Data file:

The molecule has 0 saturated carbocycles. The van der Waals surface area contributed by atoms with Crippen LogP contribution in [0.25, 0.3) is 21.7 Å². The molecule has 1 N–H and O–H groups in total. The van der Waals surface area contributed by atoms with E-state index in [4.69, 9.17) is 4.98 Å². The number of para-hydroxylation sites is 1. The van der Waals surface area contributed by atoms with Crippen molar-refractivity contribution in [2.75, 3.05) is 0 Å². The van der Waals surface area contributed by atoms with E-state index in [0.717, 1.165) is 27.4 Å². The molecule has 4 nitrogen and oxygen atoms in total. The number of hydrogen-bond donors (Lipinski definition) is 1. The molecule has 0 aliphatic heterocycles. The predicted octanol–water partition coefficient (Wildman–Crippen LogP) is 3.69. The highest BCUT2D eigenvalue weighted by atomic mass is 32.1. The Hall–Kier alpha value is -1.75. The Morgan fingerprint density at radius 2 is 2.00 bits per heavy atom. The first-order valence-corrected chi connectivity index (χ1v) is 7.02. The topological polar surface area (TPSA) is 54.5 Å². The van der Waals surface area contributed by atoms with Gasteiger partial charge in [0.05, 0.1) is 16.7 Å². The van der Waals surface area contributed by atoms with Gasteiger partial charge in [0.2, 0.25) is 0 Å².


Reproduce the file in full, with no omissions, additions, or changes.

The molecule has 0 saturated carbocycles. The van der Waals surface area contributed by atoms with Crippen LogP contribution in [0.25, 0.3) is 21.7 Å². The molecule has 1 N–H and O–H groups in total. The van der Waals surface area contributed by atoms with E-state index in [4.69, 9.17) is 4.98 Å². The number of para-hydroxylation sites is 1. The van der Waals surface area contributed by atoms with Crippen molar-refractivity contribution in [2.75, 3.05) is 0 Å². The van der Waals surface area contributed by atoms with E-state index in [0.717, 1.165) is 27.4 Å². The molecule has 4 nitrogen and oxygen atoms in total. The number of hydrogen-bond donors (Lipinski definition) is 1. The molecule has 0 aliphatic heterocycles. The predicted octanol–water partition coefficient (Wildman–Crippen LogP) is 3.69. The highest BCUT2D eigenvalue weighted by atomic mass is 32.1. The Hall–Kier alpha value is -1.75. The Morgan fingerprint density at radius 2 is 2.00 bits per heavy atom. The first-order valence-corrected chi connectivity index (χ1v) is 7.02. The topological polar surface area (TPSA) is 54.5 Å². The van der Waals surface area contributed by atoms with Gasteiger partial charge in [0.05, 0.1) is 16.7 Å². The van der Waals surface area contributed by atoms with Gasteiger partial charge in [0.2, 0.25) is 0 Å².